Politics

Stephen Sestanovich
Before the Russia-U.S. summit in Helsinki, Russia expert Steve Sestanovich assessed the Trump-Putin relationship, and what they seek from one another.
Mae Ngai
Author of the award-winning book 'Impossible Subjects: Illegal Aliens and the Making of Modern America,' Ngai is an authority on immigration, citizenship, nationalism, and U.S. legal and political history.
Charles Armstrong
Armstrong is the Korea Foundation Professor of Korean Studies in the Social Sciences at Columbia and the author of five books on the two countries.
richard nephew
On May 8, President Donald J. Trump announced that the U.S. would be pulling out of the Iran nuclear deal. Richard Nephew, a senior research scholar at Columbia’s Center on Global Energy Policy, discusses the potential consequences.
Jemima Mendoza in a t-shirt in front of a river
Kenneth Prewitt

Are you a citizen of the United States? If the eight words in that question are added to the 2020 census, as the Trump administration has proposed, they will have profound consequences over the next decade.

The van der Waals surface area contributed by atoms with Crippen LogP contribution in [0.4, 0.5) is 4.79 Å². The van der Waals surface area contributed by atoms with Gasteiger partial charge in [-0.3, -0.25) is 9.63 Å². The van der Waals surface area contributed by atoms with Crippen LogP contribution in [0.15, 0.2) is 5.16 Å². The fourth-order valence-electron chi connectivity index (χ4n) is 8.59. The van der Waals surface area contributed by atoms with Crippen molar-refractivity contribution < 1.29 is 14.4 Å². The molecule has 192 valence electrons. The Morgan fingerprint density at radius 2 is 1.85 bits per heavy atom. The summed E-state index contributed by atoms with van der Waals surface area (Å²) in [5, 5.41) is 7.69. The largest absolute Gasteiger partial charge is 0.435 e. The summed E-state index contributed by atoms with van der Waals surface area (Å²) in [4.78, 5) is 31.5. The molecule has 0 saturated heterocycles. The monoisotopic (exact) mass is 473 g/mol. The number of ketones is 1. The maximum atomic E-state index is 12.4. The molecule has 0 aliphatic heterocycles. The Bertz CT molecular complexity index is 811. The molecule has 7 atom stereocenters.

archival photo of Zbigniew Brzezinski sitting in front of a world map

Portrait of Zbigniew Brzezinski circa 1960. Photo Courtesy of Columbia University Archives

Zbigniew Brzezinski, who died last May at age 89, taught at the School of International and Public Affairs for nearly 30 years.
Timothy Frye in front of a map of Russia
On March 18, Russians voted for president. The way that Vladimir Putin won the election will play a role in shaping Russia’s future.
Steve Coll with his elbows on a desk talking to people across from him.

Photo by Piotr Redlinski

In addition to his day job as dean of Columbia Journalism School, Steve Coll is a writer for The New Yorker and the author of five books.

Richard Nephew in a light blue button-down shirt and purple tie

The Iran nuclear deal is safe-for now. On Jan. 12, the Trump Administration continued the waiver of sanctions that, if imposed, could have killed the agreement.

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